The number of Baha’i currently in Iraq are believed to be less than 2 000. The Baha’i religion was banned under the Baath party and members have been particularly oppressed in Iraq from the early 1970s, Baha’i property was confiscated and members of the community ultimately faced prison or execution.
According to Regulation 258 from 1975, Baha’i were denied access to birth and marriage registration, passports, employment, entry into university, and the possibility to buy and sell housing and property. Although this regulation was revoked in 2008, the Baha’i still cannot register their faith on their ID cards and Baha’i people are at risk of statelessness. In order to be issued an ID, Baha’i have to list ‘Muslim’ on identity documents. Without identity documentation, the Baha’i cannot access rights and services related to citizenship, such as education, property ownership and medical care. The majority of Baha’i marriages are not registered officially, so the children of such marriages cannot obtain identification.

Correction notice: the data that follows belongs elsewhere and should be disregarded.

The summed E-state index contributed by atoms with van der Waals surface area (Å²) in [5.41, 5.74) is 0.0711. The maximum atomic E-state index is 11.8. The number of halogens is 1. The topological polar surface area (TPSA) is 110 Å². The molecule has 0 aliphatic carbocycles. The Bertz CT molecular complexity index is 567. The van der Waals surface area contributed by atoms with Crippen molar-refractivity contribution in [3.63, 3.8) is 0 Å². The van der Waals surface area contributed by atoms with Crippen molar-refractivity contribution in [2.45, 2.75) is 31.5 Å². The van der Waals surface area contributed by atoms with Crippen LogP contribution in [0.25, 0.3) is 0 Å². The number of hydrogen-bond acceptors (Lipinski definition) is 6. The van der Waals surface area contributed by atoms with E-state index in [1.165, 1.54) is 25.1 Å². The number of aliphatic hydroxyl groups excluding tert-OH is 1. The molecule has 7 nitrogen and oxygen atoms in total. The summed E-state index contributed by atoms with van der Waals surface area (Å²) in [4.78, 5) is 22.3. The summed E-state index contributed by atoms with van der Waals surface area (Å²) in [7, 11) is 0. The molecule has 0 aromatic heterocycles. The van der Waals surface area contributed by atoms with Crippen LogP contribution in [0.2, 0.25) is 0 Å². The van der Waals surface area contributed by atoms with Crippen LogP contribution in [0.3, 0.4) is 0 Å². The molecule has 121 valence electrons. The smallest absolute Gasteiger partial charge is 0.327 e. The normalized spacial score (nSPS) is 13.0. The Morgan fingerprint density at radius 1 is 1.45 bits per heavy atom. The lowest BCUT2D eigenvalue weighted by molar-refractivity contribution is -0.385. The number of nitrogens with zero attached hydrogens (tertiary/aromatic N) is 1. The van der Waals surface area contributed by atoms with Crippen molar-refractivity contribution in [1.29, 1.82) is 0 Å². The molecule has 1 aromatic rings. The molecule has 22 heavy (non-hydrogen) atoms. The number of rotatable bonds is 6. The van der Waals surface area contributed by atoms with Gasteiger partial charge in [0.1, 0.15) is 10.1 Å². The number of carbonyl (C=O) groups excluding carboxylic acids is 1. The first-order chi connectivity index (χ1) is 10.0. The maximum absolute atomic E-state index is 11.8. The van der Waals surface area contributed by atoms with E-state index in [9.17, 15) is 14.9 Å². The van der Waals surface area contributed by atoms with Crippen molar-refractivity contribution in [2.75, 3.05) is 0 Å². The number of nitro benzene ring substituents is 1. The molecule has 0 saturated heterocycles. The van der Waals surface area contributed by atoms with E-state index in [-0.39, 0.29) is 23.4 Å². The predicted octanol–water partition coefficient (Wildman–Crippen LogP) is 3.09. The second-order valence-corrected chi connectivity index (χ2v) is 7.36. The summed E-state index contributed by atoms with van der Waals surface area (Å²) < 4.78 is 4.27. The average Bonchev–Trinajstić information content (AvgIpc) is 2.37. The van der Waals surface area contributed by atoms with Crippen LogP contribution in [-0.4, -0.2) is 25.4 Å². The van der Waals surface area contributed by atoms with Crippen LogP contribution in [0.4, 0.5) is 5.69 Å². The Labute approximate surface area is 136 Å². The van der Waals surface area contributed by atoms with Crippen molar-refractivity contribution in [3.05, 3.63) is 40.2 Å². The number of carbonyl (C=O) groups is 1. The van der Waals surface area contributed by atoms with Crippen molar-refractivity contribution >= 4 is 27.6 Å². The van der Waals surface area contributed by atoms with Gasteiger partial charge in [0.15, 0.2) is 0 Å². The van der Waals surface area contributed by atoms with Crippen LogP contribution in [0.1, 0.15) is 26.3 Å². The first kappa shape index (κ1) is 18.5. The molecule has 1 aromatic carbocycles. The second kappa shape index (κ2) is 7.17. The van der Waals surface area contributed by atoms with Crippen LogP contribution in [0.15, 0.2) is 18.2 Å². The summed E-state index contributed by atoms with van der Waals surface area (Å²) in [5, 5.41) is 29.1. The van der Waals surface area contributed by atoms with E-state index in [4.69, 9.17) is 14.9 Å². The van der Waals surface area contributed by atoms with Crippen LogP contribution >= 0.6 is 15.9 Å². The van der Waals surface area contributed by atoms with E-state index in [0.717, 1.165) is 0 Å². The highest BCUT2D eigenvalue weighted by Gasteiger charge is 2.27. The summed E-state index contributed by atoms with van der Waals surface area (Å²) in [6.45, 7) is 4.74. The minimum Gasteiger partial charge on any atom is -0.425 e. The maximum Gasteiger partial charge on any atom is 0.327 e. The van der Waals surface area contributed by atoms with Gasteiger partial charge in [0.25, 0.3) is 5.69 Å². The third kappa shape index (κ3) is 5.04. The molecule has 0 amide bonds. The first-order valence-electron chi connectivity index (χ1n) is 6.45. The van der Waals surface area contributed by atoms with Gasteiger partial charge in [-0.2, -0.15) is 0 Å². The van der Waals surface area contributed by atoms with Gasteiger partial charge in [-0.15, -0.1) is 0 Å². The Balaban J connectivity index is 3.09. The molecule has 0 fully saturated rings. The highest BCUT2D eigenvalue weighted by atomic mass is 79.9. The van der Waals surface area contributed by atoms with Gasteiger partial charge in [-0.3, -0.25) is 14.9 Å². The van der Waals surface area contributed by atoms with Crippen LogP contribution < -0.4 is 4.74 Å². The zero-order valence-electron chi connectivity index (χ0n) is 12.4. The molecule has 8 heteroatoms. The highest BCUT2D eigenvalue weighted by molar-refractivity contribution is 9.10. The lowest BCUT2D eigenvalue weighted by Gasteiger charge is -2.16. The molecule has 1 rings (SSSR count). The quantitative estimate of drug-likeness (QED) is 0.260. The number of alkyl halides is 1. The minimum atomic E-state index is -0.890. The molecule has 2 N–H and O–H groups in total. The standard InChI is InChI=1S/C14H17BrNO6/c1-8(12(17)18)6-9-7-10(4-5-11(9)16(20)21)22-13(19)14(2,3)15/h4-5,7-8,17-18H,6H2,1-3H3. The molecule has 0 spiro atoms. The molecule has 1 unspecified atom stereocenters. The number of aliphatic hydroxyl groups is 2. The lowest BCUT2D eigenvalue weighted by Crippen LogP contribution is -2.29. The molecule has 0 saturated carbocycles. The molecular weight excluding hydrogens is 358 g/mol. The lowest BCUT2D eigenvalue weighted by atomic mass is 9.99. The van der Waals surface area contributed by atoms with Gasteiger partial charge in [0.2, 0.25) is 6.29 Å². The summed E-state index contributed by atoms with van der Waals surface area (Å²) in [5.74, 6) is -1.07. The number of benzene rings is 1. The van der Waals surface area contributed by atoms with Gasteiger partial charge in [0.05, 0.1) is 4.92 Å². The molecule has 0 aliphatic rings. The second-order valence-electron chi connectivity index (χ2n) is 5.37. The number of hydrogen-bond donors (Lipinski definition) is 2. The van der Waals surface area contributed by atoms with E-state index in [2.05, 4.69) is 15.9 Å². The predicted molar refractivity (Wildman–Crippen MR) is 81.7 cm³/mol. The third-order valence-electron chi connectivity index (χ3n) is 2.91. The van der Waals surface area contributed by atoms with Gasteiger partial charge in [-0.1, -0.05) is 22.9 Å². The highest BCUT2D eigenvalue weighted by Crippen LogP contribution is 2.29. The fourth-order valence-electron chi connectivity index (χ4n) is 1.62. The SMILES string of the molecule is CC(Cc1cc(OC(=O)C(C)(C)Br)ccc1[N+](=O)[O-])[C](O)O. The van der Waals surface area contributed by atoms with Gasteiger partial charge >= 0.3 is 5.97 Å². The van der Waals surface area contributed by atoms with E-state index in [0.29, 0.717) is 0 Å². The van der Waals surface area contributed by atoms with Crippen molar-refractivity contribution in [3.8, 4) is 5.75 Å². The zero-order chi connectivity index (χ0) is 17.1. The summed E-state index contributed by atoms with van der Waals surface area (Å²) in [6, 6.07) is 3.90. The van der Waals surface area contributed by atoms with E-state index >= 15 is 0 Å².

Baha’i do not benefit from any recognition or special measures under the Iraqi Constitution, but they are recognised as a religious minority by the KRG.
The individual assessment of whether or not the treatment of individuals under this profile could amount to persecution should take into account the severity and/or repetitiveness of the acts or whether they occur as an accumulation of various measures.
Not all individuals under this profile would face the level of risk required to establish a well-founded fear of persecution. The individual assessment of whether or not there is a reasonable degree of likelihood for the applicant to face persecution should take into account risk-impacting circumstances, such as: (lack of) identity documents, statelessness, area of origin, etc.
Nexus to a reason for persecution
Available information indicates that persecution of this profile is for reasons of religion.